Hank is an Australian shepherd employed on an American ranch. Being “Head of Ranch Security,” as he proudly informs us, “requires a keen mind, a thick skin, and a peculiar devotion to duty. I mean, you put in sixteen-eighteen hours a day. You’re on call day and night. Your life is on the line every time you go out on patrol. You’re doing jobs that nobody else wants to do because of the danger.”
The Original Adventures of Hank the Cowdog is a collection of the scrapes he gets into as Head of Ranch Security, all told in Hank’s own words. He’s just a little conceited, you see, and blind to his own short-comings. He’s a bit of an exaggerator, also, so the stories he tells are downright hilarious. Hank always has perfectly logical explanations for his predicaments, but the readers, as humans familiar with typical dog behavior, we understand just exactly why his owner calls him “Dangit!” most of the time.
For example, when Hank is chasing Pete the cat (and for very good reason) and runs “right in front of this snorty old cow, don’t you see, and the next thing I knew, she was blowing hot air on the back of my neck and shaking her horns at me… I ran for the nearest cover, which happened to be the boss, and you might say that he got plastered. The old cow took aim for me and got the boss instead… Then I did my duty as a loyal cowdog. I rushed to his side and licked him in the face. He turned red and screeched, “Dangit, git outa here!”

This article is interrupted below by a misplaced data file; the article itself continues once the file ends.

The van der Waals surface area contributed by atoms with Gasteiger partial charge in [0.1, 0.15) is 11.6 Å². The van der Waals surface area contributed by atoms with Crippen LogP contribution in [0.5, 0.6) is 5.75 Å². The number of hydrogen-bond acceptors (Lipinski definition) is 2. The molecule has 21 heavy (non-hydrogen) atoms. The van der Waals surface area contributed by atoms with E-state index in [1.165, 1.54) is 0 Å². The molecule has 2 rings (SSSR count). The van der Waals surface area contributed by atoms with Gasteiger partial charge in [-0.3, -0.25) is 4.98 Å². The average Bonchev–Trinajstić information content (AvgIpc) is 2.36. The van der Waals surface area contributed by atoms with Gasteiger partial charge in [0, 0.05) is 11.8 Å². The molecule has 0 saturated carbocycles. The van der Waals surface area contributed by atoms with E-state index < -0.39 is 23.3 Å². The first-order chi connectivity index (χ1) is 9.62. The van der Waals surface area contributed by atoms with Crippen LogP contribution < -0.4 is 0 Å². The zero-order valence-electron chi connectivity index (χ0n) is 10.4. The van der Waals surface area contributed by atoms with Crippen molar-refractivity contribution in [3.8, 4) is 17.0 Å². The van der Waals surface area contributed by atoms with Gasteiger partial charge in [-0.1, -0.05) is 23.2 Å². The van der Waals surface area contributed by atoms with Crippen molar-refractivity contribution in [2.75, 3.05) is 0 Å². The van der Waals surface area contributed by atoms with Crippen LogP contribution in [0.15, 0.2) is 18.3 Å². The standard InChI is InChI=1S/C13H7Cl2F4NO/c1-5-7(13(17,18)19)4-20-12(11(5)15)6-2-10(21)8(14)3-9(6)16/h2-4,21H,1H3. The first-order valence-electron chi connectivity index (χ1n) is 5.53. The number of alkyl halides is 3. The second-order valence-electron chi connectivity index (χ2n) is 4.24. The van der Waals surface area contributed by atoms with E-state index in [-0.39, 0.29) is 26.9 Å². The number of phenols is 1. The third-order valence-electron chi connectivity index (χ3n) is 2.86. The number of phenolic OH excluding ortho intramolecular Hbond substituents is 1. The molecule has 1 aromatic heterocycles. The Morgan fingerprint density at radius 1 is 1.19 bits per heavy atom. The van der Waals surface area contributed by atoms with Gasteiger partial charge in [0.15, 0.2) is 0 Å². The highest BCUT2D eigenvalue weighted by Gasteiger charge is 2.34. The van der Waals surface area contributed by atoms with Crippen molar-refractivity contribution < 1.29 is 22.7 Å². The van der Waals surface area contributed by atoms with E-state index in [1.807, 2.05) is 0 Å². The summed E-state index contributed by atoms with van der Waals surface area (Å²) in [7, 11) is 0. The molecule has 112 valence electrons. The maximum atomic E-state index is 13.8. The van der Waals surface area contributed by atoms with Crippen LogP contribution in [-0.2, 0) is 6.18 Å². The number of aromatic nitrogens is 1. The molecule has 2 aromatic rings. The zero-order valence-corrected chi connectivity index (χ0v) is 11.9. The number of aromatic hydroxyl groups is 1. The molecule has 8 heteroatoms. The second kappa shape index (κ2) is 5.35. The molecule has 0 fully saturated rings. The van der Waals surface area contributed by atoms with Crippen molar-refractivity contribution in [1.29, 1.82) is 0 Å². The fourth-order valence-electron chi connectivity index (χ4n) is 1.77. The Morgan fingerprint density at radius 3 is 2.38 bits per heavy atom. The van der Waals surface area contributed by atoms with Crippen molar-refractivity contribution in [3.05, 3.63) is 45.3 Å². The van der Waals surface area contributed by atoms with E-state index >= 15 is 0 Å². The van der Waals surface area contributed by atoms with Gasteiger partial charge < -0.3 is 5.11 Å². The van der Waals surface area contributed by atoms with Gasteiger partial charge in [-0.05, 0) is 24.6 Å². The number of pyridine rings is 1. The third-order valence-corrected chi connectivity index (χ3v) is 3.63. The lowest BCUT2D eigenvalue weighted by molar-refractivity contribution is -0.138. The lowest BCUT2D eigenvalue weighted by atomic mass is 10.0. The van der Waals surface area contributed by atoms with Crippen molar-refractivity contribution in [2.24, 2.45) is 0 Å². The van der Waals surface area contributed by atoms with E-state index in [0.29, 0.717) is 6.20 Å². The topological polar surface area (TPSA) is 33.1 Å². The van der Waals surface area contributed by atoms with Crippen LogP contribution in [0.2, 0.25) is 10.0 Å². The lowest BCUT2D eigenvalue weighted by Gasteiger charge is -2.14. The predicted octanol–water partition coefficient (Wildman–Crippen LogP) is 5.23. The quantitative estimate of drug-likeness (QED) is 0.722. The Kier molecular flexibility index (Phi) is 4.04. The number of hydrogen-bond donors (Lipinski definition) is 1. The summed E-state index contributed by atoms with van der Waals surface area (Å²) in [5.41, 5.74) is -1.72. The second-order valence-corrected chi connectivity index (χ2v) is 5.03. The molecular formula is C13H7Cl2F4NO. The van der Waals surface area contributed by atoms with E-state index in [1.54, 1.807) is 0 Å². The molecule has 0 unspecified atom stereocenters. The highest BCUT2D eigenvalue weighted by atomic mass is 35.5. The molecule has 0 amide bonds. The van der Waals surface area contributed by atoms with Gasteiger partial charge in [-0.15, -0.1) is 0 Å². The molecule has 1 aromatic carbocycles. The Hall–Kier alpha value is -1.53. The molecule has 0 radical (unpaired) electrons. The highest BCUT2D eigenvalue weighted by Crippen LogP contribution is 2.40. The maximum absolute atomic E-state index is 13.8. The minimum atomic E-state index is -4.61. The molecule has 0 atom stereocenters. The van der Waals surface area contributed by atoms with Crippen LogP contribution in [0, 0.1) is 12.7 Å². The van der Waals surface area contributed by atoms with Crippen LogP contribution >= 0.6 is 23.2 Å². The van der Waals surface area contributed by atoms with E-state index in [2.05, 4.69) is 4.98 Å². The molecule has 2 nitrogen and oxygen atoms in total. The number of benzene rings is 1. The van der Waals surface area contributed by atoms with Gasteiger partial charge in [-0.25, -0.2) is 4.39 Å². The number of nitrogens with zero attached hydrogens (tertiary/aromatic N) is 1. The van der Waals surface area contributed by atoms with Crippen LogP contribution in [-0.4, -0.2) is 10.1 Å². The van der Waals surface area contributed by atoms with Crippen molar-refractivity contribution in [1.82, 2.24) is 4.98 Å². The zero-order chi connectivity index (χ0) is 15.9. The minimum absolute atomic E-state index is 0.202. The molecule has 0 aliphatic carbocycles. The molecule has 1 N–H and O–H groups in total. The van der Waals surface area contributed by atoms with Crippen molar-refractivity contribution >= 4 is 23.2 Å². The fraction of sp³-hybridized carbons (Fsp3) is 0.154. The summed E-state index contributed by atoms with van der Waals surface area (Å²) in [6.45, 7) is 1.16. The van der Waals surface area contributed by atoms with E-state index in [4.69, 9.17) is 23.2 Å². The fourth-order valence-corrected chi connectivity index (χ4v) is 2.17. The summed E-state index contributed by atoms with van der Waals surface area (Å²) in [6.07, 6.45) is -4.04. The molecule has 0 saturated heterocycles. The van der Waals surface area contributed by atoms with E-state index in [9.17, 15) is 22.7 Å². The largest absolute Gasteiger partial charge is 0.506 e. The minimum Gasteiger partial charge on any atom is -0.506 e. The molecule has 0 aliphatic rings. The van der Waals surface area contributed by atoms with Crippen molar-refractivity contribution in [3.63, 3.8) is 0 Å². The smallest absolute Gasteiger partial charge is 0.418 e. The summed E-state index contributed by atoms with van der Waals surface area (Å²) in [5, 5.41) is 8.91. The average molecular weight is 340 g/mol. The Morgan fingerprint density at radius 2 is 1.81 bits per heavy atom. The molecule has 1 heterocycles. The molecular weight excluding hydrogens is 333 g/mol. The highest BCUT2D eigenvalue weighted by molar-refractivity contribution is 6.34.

Or how about the time Hank took a nice relaxing roll in the puddle where the septic tank leaks, then strolled over to rub against the boss’s legs. Or the time he was stalking an intruder who turned out to be a skunk. “The air turned yellow and poisonous. My eyes began to water and I gasped for breath. Sally May’s south window happened to be open. Was that my fault? I mean, had I gone through the house that morning opening all the windows? Of course not, but on this ranch, Rule Number One is that, when in doubt, blame Hank.”
This isn’t an example of classic literature. I must note here that Hank’s grammar ain’t all that great. He talks like you might expect a western cowdog to talk. (Mr. Erickson actually was a cowboy.) His spelling, his style and some of his expressions might be difficult for younger readers to lay ahold of. But these details establish his character and add to the charm of the story. I’d place this one at 9+. Even teens and especially adults, I think, would get a real kick out of this one, the humor is so well done. It’s definitely a must-read for dog-lovers. If you liked Marley, try Hank!
“You make the world a little safer, a little better. You take your satisfaction where you can get it, in knowing that you’re doing the job right. The very people you’re protecting won’t understand. They’ll blame you when things go wrong. But that’s the price of greatness, isn’t it? And if you were born a cowdog, it’s all part of a day’s work.”
There are 59 Hank adventures! Many are out of print, but used editions are easy to find.